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Title: Gut Microbiomes of Endangered Przewalski’s Horse Populations in Short- and Long-Term Captivity: Implication for Species Reintroduction Based on the Soft-Release Strategy
Authors: Tang, L.
Li, Y.
Srivathsan, A. 
Gao, Y.
Li, K.
Hu, D.
Zhang, D.
Keywords: captivity effects
comparative study
fecal samples
gut microbiome
Przewalski’s horse
Issue Date: 2020
Publisher: Frontiers Media S.A.
Citation: Tang, L., Li, Y., Srivathsan, A., Gao, Y., Li, K., Hu, D., Zhang, D. (2020). Gut Microbiomes of Endangered Przewalski’s Horse Populations in Short- and Long-Term Captivity: Implication for Species Reintroduction Based on the Soft-Release Strategy. Frontiers in Microbiology 11 : 363. ScholarBank@NUS Repository.
Rights: Attribution 4.0 International
Abstract: Captivity maybe the only choice for survival of many endangered vertebrates, and understanding its broad effects is important for animal management and conservation, including breeding endangered species for subsequent release. Extreme environmental changes during captivity may influence survival ability in the wild. Captivity decreases gut bacterial diversity in a wide range of animals. However, most studies directly compare animals living in captivity with those in the wild, and there is a lack of understanding of effects of gradient shift in lifestyle during species reintroduction based on the soft-release strategy, which involves a confinement period in a field enclosure. Here, we used 16S rRNA amplicon sequencing to analyze gut microbiomes of 11 captive and 12 semi-wild Przewalski’s horses (PH; Equus ferus przewalskii) under the same captivity environment, using fecal samples. A subset of samples with abundant extracted DNA (including 3 captive and 3 semi-wild individuals) was selected for whole-genome shotgun sequencing. We found that community diversity did not differ between the semi-wild PH and captive PH, but the semi-wild PH had significantly higher bacterial richness than those in captivity. Relative abundances of all dominant phyla were similar across the semi-wild or captive horses, while those of the non-dominant phyla Tenericutes and Proteobacteria were significantly higher in semi-wild PH than in captive PH. Beta diversity results indicated that bacterial communities of captives and semi-wild horses were clearly separated distinct when considering only composition. Functional profiling of the microbiomes revealed that the semi-wild and captive gut microbiomes were largely similar. However, semi-wild horse microbiomes had higher abundance of bacterial genes related to core metabolic processes, such as carbohydrates, amino acids, and nucleic acid metabolism. The study revealed that semi-wild PH could retain specific non-dominant bacteria and harbor a more diverse microbiome than the captive counterpart, and thus have higher metabolic potential to utilize the complex plants efficiently. These results indicate that change in host lifestyle may play a role in microbiome differentiation in the process of reintroduction, suggesting that a short period of time in captivity is acceptable for PH from the perspective of maintaining the richness of intestinal bacterial flora to some extent. © Copyright © 2020 Tang, Li, Srivathsan, Gao, Li, Hu and Zhang.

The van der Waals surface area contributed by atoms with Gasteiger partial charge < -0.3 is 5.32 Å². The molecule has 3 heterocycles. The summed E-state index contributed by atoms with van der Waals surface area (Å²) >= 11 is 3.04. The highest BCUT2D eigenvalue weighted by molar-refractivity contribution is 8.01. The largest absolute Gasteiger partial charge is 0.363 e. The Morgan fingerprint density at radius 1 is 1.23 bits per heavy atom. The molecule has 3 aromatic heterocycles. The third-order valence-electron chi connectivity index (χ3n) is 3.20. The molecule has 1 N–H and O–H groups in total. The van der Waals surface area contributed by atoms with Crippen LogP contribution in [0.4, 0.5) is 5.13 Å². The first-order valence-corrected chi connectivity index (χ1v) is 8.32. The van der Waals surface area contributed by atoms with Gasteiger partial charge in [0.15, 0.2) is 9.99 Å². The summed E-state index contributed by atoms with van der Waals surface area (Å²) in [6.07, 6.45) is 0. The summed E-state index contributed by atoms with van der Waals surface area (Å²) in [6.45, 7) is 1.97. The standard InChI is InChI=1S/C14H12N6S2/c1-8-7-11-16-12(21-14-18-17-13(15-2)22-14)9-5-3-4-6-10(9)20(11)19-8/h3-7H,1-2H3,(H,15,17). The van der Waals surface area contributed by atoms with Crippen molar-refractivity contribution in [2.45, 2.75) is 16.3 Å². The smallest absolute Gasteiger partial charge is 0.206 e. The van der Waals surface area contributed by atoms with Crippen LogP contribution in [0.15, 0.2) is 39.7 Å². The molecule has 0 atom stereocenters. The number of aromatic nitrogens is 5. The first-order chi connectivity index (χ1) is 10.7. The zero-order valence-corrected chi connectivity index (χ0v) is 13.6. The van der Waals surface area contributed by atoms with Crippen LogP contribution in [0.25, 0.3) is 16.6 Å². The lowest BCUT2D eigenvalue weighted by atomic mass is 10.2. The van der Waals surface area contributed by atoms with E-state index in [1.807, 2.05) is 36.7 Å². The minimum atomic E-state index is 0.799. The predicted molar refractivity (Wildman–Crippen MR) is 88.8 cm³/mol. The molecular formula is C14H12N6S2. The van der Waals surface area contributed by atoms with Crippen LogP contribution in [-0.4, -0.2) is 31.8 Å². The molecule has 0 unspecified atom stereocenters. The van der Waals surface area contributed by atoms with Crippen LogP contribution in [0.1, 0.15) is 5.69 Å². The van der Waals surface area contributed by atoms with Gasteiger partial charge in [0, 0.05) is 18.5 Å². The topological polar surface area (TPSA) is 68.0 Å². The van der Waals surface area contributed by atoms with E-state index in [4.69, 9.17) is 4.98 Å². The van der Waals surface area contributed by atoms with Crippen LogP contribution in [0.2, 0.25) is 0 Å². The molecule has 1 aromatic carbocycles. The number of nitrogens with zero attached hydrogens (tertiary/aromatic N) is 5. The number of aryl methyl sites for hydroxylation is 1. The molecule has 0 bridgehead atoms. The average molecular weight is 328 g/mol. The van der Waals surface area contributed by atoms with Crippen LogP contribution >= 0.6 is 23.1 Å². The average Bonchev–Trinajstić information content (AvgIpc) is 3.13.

Source Title: Frontiers in Microbiology
ISSN: 1664-302X
DOI: 10.3389/fmicb.2020.00363
Rights: Attribution 4.0 International
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